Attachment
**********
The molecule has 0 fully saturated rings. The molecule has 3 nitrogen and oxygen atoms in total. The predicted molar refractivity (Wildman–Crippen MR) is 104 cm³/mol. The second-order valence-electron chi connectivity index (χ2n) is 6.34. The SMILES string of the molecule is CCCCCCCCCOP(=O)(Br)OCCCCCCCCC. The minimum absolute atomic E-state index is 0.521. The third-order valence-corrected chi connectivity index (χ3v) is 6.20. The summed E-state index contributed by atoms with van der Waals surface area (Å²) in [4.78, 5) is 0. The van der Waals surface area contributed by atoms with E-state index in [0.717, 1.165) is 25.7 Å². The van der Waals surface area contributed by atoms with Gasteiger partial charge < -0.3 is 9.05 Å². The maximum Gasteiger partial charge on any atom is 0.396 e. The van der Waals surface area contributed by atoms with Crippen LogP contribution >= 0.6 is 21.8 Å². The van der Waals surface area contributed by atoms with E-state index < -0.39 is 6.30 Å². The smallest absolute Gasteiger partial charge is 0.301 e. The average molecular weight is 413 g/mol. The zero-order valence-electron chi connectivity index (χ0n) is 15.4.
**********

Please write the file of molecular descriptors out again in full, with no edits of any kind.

The molecule has 0 fully saturated rings. The molecule has 3 nitrogen and oxygen atoms in total. The predicted molar refractivity (Wildman–Crippen MR) is 104 cm³/mol. The second-order valence-electron chi connectivity index (χ2n) is 6.34. The SMILES string of the molecule is CCCCCCCCCOP(=O)(Br)OCCCCCCCCC. The minimum absolute atomic E-state index is 0.521. The third-order valence-corrected chi connectivity index (χ3v) is 6.20. The summed E-state index contributed by atoms with van der Waals surface area (Å²) in [4.78, 5) is 0. The van der Waals surface area contributed by atoms with E-state index in [0.717, 1.165) is 25.7 Å². The van der Waals surface area contributed by atoms with Gasteiger partial charge < -0.3 is 9.05 Å². The maximum Gasteiger partial charge on any atom is 0.396 e. The van der Waals surface area contributed by atoms with Crippen LogP contribution >= 0.6 is 21.8 Å². The van der Waals surface area contributed by atoms with E-state index < -0.39 is 6.30 Å². The smallest absolute Gasteiger partial charge is 0.301 e. The average molecular weight is 413 g/mol. The zero-order valence-electron chi connectivity index (χ0n) is 15.4.